Podcasts

Mark Duncan / AP

Most companies hire based on a set of traditional criteria. For police, it's often prior military or law enforcement experience, physical fitness and maybe some higher education. One department in Minnesota decided to prioritize recruiting a different kind of officer. 

Wilfredo Lee / AP

The federal government doesn't track how often or what happens when police shoot civilians, and there's no official national database to show how big or complex the problem is.

Journalist Ben Montgomery said he learned a lot by requesting documents from more than 400 jurisdictions in Florida alone. In six years and more than 800 shootings, not one incident resulted in criminal charges.

Eric Risberg / AP

The FBI has used the same protocols to process DNA for the last 20 years. It requires a human analyst to make comparisons based on subjective choices and simplified genetic samples.

Mark Perlin's product, True Allele, uses a different method. It's a program that lets computers process every high and low point in a piece of DNA – no comparisons or required.

On this episode of the Criminal Injustice podcast, host David Harris talks to Perlin about the program and how DNA analysis can be more powerful, faster and accurate.

Eric Gay / AP

Attorney General Jeff Sessions declined to renew the National Commission on Forensic Science in April, effectively ending federal efforts to standardize how crime scene evidence is interpreted by local law enforcement agencies. It's not because the problems were solved. 

Evan Vucci / AP

The Trump administration has promised a return to "tough on crime" criminal justice policies, including a recent memo that instructs federal prosecutors to reverse Obama-era reforms meant to curb mandatory minimum sentences.

Noah Berger / AP

At least 15 states have allowed police agencies to pilot surveillance drones in the name of public safety, including one that can carry weapons.

This week on 90.5 WESA’s Criminal Injustice podcast, University of Pittsburgh law professor and host David Harris talks to the Cato Institute’s Matthew Feeney from his office in Washington D.C.

Matthew Apgar / The Chronicle via AP

The exposure of wrongful convictions began in 1989, and it upended the idea that guilty verdicts were always trustworthy. When there’s a wrongful conviction, what has to happen to get a court to exonerate someone?

On this week’s episode of 90.5 WESA’s Criminal Injustice podcast, University of Pittsburgh law professor and show host David Harris talked to Marissa Boyers Bluestine, legal director for the Pennsylvania Innocence Project.

Chicago Police Department / AP

The last few years have exposed major problems in policing: use of force, high-tech surveillance and a systemic lack of transparency. Some police tactics have even been called undemocratic, because the public isn’t involved on the front end.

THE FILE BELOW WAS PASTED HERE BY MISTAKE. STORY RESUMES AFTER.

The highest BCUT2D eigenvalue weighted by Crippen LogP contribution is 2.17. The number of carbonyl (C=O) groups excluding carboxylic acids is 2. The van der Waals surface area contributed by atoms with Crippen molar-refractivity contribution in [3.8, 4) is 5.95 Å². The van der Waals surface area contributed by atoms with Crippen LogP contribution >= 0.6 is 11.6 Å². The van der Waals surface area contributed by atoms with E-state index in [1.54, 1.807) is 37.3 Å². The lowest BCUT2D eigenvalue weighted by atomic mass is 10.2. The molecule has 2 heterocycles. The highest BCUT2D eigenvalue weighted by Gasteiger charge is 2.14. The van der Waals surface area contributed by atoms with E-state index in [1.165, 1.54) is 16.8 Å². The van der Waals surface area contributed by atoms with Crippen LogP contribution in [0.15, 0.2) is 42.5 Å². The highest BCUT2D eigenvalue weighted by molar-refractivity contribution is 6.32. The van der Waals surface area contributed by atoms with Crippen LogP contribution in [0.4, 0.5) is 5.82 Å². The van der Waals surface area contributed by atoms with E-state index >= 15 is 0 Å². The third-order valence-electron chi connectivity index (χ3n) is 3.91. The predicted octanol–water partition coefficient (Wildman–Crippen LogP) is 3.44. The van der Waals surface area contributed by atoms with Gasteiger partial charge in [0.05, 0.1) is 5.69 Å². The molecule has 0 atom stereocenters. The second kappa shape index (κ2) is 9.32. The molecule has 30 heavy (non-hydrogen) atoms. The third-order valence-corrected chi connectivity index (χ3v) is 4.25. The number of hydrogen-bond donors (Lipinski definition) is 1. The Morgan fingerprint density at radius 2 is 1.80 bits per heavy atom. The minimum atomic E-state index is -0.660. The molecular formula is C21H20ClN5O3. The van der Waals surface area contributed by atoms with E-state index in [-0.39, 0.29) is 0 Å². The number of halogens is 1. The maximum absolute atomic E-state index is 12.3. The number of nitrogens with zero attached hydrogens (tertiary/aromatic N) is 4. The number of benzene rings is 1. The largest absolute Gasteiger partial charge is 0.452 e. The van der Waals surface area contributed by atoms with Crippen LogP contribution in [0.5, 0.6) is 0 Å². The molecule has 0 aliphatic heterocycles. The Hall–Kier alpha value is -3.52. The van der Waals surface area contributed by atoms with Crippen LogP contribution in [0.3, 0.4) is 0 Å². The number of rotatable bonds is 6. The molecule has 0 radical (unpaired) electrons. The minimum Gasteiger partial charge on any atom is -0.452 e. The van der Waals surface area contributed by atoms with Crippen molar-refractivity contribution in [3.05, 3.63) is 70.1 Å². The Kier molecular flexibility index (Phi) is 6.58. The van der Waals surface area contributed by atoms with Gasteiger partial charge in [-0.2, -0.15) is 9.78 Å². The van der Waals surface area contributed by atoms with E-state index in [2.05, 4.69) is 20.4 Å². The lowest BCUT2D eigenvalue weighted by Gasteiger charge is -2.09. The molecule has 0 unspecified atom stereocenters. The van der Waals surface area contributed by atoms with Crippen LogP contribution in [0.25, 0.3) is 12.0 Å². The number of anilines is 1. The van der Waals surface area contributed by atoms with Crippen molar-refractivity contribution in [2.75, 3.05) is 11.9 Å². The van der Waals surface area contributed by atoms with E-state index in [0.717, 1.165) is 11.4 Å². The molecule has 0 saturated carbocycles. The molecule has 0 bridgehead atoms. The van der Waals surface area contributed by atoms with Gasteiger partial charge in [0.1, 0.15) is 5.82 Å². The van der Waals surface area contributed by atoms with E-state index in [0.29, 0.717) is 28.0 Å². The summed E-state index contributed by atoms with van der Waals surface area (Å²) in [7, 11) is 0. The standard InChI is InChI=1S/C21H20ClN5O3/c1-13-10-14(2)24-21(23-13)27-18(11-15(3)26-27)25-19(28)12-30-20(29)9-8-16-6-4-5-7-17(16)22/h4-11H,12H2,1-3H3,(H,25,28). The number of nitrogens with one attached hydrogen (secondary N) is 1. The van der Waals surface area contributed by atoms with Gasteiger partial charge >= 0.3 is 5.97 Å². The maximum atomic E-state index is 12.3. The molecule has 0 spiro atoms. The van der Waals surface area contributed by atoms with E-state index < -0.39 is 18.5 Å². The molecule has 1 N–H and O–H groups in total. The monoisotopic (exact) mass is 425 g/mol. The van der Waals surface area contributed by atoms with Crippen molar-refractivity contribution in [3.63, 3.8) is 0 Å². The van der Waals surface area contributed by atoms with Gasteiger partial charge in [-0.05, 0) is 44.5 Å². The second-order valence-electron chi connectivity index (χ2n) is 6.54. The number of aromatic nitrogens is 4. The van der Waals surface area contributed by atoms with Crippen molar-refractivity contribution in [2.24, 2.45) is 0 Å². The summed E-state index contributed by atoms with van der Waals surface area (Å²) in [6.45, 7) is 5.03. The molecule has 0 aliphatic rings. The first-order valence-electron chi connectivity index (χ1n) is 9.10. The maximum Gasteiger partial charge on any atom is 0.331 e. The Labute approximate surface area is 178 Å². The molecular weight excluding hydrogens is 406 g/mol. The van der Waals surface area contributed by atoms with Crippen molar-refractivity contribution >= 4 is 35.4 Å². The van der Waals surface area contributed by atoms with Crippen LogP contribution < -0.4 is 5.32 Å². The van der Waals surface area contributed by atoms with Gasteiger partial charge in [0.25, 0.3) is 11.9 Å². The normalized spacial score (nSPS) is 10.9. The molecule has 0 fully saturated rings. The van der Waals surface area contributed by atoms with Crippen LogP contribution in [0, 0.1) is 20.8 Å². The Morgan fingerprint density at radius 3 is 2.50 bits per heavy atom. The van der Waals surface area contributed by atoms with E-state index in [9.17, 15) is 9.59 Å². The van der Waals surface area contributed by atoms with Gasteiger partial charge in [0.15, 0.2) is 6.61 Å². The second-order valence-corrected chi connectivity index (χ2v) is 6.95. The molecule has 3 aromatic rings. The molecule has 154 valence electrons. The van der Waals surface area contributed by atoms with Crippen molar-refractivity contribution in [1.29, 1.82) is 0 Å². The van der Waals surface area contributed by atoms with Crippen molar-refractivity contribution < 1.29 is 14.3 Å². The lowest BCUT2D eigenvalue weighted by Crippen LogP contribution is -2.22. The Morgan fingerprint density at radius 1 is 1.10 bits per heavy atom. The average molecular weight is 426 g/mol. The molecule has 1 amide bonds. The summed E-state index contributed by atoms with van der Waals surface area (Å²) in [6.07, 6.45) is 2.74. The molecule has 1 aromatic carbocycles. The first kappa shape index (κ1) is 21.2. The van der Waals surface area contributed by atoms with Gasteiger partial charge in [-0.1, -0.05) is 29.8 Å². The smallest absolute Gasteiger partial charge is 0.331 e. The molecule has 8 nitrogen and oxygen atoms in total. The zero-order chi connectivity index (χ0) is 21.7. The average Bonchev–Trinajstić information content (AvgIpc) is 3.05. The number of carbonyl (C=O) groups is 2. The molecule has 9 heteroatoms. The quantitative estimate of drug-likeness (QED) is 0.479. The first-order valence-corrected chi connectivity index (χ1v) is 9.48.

The Many Ways To Find 90.5 WESA Journalism

May 4, 2017
Sarah Kovash / 90.5 WESA

You know you can listen to WESA’s local reporting and NPR’s national coverage on the radio at 90.5 FM. But there are also many places to find our journalism in the digital world—you can livestream us when you’re away from the radio, follow our reporters on social media and dig into NPR’s smartphone apps.

Keith Srakocic / AP

Americans who live in high-crime neighborhoods often get portrayed as anti-police, but an Urban Institute study released in February shows something different: strong respect for the law and a willingness to help with public safety.

United Artists / Library of Congress

If you’re a registered voter or have a driver’s license, odds are, you’re eligible for jury duty. But just because you’re called, doesn’t mean you’ll serve.

Research from the Jury Sunshine Project in North Carolina shows that some people get dismissed from the jury pool a lot more often than others.

On this week’s episode of 90.5 WESA’s Criminal Injustice podcast, University of Pittsburgh law professor and show host David Harris talked to Wake Forest School of Law professor Ron Wright, who’s finding those exclusions make a big difference in the outcome of some cases.

Paul Sakuma / AP

Efforts to oversee police several decades ago resulted in hundreds of complaint review boards that investigate when an officer or civilian come forward about a specific case. But a new type of oversight is gaining traction – one in which appointed civilians look at whole departments and how they do their jobs day-to-day. 

Sarah Kovash / 90.5 WESA

When a group of people is given great power to watch over the rest of us, how do we make sure they use that power correctly?

Pittsburgh’s Citizen Police Review Board was created in 1997 to do just that. 

LM Otero / AP

In recent years, DNA tests have proved something surprising: people sometimes confess to terrible crimes that they definitely did not commit. One reason seems to be traditional American methods of police interrogation. 

 It’s an exciting week for Sarah, with her birthday coming up – even though she hates when her mom puts fresh strawberries in her favorite, fake-tasting Duncan Hines box cake mix! But what’s even more exciting is … Restaurant week!

There are so many options for Restaurant Week, how do you choose one? Good news, WESA’s Josh and Sarah, as well Rachel of Yelp Pittsburgh have lots of experience eating out and break it down for you.